Evaluation of “AIRQUAL” scale for measuring airlines service quality and its effect on customer satisfaction and loyalty

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dc.contributor.advisor Mason, Keith
dc.contributor.author Alotaibi, Mishal M.
dc.date.accessioned 2016-01-13T14:16:02Z
dc.date.available 2016-01-13T14:16:02Z
dc.date.issued 2015-04
dc.identifier.uri http://dspace.lib.cranfield.ac.uk/handle/1826/9651
dc.description.abstract Globalisation and stiff competition have changed the landscape of doing business. Decrease in customer loyalty and increase in customer expectations have challenged businesses to come up with unique methods of enhancing their quality of service. The same is true for airlines industry too. As a result, many airlines have transformed their marketing strategies, especially with regard to service quality, in order to compete efficiently in the global market. The marketing literature has introduced models of service quality, e.g.: SERVQUAL and AIRQUAL to help organisations measure and enhance customer experiences. SERVQUAL has been extensively researched and applied in many industries. Similarly, AIRQUAL, a model for the airline industry, has been developed but applied only in Cyprus. Moreover, the AIRQUAL scale lacks validity, as its development process is incomplete. This research, therefore, adapted 30-items of AIRQUAL and assessed and validated this revised scale. The validated scale was then applied to the airline industry of Saudi Arabia. Further, a comprehensive model is proposed, where the impact of the validated scale of service quality is tested with its impact on customer satisfaction, attitudinal loyalty, word of mouth, repurchase intentions and complaining behaviour. The assessment and validation process is divided into two main stages: first, qualitative; where four focus group interviews were undertaken that generated 46 items for the adapted scale. These items describe the perceptions of airline customers regarding service quality and were classified on the bases of the scheme proposed by Parasuraman et al. (1988). Second, a three-phase two sample, quantitative, research was performed to derive a validated 30-item scale comprising five dimensions: tangibles, reliability, responsiveness, assurance, and empathy. Further, the improved scale was tested in a new market (Saudi market) in order to assess the service quality of Saudi Airlines. A total of 500 self-administered questionnaires were distributed among airline customers. The returned questionnaires underwent thorough screening and cleaning. The reliability of the scale was tested through Cronbach’s Alpha, followed by exploratory factor analysis (EFA), which emerged with five dimensions. The content, convergent and discriminant validities were established. Further scale confirmation was conducted on a sample of US airline passengers. Finally, the proposed model with nine hypotheses was tested, which resulted in statistically significant results for all the proposed hypotheses. en_UK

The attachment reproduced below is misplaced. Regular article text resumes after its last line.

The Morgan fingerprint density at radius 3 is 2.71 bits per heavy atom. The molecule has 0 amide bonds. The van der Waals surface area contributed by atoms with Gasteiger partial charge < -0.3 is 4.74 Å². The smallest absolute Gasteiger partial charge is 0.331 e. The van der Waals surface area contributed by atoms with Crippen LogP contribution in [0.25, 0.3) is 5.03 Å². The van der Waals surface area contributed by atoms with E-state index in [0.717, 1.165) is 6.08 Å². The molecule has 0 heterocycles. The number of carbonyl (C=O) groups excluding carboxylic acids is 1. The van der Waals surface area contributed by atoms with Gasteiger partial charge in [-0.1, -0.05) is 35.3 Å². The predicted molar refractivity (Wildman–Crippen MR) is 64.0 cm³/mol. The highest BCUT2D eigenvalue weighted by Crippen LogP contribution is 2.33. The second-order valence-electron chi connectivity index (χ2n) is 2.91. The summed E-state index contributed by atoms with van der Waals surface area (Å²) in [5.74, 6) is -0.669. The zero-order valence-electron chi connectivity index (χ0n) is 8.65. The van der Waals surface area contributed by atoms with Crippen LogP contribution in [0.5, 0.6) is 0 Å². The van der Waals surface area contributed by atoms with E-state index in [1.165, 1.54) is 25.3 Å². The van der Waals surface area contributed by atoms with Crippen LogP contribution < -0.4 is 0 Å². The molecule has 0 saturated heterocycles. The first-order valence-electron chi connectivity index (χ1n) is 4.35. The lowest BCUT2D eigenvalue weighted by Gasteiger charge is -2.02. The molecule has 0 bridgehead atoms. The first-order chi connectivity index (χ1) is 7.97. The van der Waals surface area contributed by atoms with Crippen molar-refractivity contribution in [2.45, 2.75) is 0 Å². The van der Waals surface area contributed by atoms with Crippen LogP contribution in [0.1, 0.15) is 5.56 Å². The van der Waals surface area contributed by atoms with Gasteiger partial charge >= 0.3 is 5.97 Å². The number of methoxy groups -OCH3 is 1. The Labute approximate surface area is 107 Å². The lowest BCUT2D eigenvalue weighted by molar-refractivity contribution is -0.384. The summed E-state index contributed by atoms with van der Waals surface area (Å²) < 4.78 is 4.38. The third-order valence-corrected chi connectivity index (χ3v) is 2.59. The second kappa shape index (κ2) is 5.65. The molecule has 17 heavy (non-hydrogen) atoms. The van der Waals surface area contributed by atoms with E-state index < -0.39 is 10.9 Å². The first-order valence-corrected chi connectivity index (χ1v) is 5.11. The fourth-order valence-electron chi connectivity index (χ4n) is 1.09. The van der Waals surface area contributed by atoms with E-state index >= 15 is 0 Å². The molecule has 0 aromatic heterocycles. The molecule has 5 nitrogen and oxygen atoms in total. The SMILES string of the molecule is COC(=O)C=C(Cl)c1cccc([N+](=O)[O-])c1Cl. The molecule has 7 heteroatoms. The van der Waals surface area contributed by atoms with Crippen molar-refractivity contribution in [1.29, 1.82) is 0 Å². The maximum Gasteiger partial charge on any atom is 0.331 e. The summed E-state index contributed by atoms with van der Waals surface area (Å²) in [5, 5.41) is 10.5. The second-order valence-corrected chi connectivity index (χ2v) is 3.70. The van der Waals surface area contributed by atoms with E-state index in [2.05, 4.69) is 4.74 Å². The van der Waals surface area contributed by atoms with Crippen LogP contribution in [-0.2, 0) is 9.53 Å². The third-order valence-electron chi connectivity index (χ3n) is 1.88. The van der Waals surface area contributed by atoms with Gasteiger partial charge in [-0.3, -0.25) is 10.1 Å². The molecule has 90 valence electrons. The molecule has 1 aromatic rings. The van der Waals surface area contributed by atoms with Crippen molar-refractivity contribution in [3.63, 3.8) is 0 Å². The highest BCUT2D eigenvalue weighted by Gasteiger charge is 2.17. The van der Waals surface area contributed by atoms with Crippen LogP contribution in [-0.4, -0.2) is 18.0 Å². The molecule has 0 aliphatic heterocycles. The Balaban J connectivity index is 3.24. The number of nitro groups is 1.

dc.language.iso en en_UK
dc.publisher Cranfield University en_UK
dc.rights © Cranfield University, 2014. All rights reserved. No part of this publication may be reproduced without the written permission of the copyright holder. en_UK
dc.subject Service quality en_UK
dc.subject AIRQUAL en_UK
dc.subject Airlines en_UK
dc.subject Customer satisfaction en_UK
dc.subject Attiudinal loyalty en_UK
dc.subject Word of mouth en_UK
dc.subject Repurchase intentions en_UK
dc.subject Complaining behaviour en_UK
dc.subject Kingdom of Saudi Arabia en_UK
dc.title Evaluation of “AIRQUAL” scale for measuring airlines service quality and its effect on customer satisfaction and loyalty en_UK
dc.type Thesis or dissertation en_UK
dc.type.qualificationlevel Doctoral en_UK
dc.type.qualificationname PhD en_UK

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